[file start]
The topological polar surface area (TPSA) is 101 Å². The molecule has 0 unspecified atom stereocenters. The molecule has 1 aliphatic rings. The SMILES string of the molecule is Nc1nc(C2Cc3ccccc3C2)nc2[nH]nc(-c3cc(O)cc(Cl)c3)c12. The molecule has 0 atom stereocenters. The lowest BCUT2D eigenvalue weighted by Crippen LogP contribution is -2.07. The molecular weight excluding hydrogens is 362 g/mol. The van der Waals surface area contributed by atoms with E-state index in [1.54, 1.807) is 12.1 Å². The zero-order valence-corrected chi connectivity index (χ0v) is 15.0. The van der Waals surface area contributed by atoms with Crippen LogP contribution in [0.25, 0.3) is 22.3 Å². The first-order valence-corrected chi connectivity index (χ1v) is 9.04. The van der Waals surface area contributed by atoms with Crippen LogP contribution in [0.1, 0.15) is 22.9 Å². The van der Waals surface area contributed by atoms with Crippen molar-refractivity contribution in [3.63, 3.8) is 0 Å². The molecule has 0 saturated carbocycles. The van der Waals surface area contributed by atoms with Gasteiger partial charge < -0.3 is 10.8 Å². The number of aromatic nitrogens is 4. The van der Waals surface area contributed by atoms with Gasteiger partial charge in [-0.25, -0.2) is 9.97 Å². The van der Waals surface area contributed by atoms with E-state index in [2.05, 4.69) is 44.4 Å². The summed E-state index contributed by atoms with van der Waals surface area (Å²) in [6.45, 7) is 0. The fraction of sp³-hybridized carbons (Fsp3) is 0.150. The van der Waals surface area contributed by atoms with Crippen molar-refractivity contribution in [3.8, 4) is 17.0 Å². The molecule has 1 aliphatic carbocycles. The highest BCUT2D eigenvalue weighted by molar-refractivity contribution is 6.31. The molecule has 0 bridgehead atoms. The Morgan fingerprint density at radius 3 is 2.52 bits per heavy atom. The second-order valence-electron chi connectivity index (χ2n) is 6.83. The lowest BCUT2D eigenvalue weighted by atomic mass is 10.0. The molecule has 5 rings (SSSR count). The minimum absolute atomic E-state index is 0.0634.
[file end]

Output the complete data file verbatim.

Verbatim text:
The topological polar surface area (TPSA) is 101 Å². The molecule has 0 unspecified atom stereocenters. The molecule has 1 aliphatic rings. The SMILES string of the molecule is Nc1nc(C2Cc3ccccc3C2)nc2[nH]nc(-c3cc(O)cc(Cl)c3)c12. The molecule has 0 atom stereocenters. The lowest BCUT2D eigenvalue weighted by Crippen LogP contribution is -2.07. The molecular weight excluding hydrogens is 362 g/mol. The van der Waals surface area contributed by atoms with E-state index in [1.54, 1.807) is 12.1 Å². The zero-order valence-corrected chi connectivity index (χ0v) is 15.0. The van der Waals surface area contributed by atoms with Crippen LogP contribution in [0.25, 0.3) is 22.3 Å². The first-order valence-corrected chi connectivity index (χ1v) is 9.04. The van der Waals surface area contributed by atoms with Crippen LogP contribution in [0.1, 0.15) is 22.9 Å². The van der Waals surface area contributed by atoms with Crippen molar-refractivity contribution in [3.63, 3.8) is 0 Å². The molecule has 0 saturated carbocycles. The van der Waals surface area contributed by atoms with Gasteiger partial charge < -0.3 is 10.8 Å². The number of aromatic nitrogens is 4. The van der Waals surface area contributed by atoms with Gasteiger partial charge in [-0.25, -0.2) is 9.97 Å². The van der Waals surface area contributed by atoms with E-state index in [2.05, 4.69) is 44.4 Å². The summed E-state index contributed by atoms with van der Waals surface area (Å²) in [6.45, 7) is 0. The fraction of sp³-hybridized carbons (Fsp3) is 0.150. The van der Waals surface area contributed by atoms with Crippen molar-refractivity contribution in [3.8, 4) is 17.0 Å². The molecule has 1 aliphatic carbocycles. The highest BCUT2D eigenvalue weighted by molar-refractivity contribution is 6.31. The molecule has 0 bridgehead atoms. The Morgan fingerprint density at radius 3 is 2.52 bits per heavy atom. The second-order valence-electron chi connectivity index (χ2n) is 6.83. The lowest BCUT2D eigenvalue weighted by atomic mass is 10.0. The molecule has 5 rings (SSSR count). The minimum absolute atomic E-state index is 0.0634.